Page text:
A while ago, Jeffrey “posted the full text”:http://www.armscontrolwonk.com/index.php?id=583 of an informal Iranian proposal to limit its centrifuge operation to a facility of about 3,000 machines.
Although the proposal contains a few things to like (e.g. a commitment to forego reprocessing), the 3,000 limit isn’t one of them.
The second phase of Iran’s proposal _does_ include the “assembly, testing and installation of 3,000 centrifuges at Natanz.” The fourth phase includes the fun-filled “incremental manufacturing, assembly and installation of centrifuge components up to the numbers [50K+] envisaged for Natanz.”
As an aside, a State Department official “confirms”:http://www.armscontrol.org/act/2005_07-08/IAEA_Iran.asp Iran has also floated the idea of a facility with a few hundred centrifuges. The official wasn’t sure when the Iranians had done this.
Additionally, Russia “suggested”:http://www.armscontrol.org/act/2005_07-08/IAEA_Iran.asp an interesting proposal, although the details vary depending on who is talking:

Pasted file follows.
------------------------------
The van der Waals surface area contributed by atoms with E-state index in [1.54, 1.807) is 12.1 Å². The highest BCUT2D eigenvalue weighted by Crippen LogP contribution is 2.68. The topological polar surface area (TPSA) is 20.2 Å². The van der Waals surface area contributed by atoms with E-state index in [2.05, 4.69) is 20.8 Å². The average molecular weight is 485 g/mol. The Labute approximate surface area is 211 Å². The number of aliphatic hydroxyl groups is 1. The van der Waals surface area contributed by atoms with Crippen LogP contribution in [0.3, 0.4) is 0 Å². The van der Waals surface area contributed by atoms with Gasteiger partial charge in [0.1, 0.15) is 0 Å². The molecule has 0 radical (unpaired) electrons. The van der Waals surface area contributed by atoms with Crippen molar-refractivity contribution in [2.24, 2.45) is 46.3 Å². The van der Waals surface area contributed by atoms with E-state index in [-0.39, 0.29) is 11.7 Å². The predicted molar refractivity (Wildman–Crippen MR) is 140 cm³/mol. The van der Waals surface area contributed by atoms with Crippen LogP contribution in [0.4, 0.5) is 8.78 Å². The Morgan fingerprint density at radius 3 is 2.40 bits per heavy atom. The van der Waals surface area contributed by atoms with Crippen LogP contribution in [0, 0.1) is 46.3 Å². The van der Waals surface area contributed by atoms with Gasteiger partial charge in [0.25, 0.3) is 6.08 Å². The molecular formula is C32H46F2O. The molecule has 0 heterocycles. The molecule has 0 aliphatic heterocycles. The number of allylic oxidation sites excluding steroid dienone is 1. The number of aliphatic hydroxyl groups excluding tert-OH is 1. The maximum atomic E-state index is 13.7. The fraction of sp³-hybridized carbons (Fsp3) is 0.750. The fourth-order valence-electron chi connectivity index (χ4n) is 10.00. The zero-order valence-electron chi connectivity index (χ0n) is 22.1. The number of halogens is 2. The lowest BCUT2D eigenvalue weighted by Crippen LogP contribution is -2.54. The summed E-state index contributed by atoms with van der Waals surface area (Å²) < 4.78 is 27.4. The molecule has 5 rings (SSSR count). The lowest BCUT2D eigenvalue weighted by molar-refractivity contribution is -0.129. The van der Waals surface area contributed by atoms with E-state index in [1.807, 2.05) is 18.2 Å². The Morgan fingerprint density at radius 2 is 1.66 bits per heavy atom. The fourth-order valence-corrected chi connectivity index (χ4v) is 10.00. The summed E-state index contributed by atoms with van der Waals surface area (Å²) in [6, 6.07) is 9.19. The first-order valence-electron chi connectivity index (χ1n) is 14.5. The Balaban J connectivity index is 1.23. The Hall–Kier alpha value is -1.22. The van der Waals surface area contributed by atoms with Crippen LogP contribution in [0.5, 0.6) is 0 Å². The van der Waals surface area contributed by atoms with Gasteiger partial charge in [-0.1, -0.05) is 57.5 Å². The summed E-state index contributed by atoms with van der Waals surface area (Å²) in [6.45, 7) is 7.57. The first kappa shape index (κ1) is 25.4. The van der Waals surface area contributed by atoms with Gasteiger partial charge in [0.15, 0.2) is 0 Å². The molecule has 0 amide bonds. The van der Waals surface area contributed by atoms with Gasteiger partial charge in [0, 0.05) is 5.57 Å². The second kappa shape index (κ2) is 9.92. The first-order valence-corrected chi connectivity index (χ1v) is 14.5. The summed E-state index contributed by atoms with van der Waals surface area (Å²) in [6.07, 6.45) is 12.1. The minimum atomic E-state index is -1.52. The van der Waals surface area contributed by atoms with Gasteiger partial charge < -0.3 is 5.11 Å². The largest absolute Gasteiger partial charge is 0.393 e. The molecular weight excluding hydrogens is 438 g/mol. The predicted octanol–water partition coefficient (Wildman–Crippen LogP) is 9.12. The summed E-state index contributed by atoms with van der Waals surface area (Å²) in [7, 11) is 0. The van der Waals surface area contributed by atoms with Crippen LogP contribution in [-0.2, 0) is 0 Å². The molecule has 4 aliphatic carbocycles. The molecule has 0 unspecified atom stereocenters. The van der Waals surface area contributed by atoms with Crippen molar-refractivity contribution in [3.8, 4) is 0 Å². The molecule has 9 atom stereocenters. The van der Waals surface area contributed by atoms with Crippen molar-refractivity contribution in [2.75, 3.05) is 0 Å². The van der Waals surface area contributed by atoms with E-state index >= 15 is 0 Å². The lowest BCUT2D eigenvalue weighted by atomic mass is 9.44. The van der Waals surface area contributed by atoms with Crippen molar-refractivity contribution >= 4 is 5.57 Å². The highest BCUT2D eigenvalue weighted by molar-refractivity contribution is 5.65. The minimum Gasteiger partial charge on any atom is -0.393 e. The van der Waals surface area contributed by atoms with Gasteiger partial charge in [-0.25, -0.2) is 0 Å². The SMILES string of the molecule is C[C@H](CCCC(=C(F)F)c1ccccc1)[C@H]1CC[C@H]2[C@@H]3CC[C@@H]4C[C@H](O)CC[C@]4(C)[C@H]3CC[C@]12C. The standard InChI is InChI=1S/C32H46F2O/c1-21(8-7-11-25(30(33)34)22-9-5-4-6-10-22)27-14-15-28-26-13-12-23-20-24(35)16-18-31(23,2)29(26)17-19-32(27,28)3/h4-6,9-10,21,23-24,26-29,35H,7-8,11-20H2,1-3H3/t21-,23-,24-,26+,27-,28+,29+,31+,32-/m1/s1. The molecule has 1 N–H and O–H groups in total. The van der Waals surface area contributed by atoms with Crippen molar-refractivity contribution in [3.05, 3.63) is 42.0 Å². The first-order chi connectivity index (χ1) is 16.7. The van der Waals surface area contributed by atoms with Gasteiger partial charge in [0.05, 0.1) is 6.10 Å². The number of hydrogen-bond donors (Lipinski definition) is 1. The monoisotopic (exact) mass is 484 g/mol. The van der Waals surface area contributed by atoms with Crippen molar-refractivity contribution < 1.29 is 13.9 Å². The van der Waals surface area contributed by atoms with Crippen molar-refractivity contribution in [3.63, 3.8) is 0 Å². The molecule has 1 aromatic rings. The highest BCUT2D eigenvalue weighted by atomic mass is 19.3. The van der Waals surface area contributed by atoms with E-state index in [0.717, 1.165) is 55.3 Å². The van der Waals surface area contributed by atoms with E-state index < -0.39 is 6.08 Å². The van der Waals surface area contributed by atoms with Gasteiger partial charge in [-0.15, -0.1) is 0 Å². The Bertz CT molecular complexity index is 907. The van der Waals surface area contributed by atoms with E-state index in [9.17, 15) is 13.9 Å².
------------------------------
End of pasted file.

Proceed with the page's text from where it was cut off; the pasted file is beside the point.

bq. Sirus Naseri, head delegate to Iranâ€™s talks with the Europeans, told Agence France Presse May 21 that Tehran is considering a Russian offer to enrich Iranian uranium, but the terms of the deal are unclear. Russia has told the United States that it offered to produce enriched uranium from Iranian lightly processed uranium ore, or â€œyellowcake.” But Iran claims that Russia offered to use Iranian uranium hexafluoride, a Department of State official told Arms Control Today June 10. Iran has a uranium conversion facility designed to convert yellowcake into uranium hexafluoride. Uranium hexafluoride is perceived as the greater proliferation threat.
Obviously, I prefer proposals that constrain Iran from producing fissile material as much as possible.
It is tough to know the extent to which this all matters, given the election. All of the above could be off the table, but “it looks like”:http://www.mfa.gov.ir/output/INDEX.HTM Iran will not decide anything until the EU3 deliver their proposal, due by August.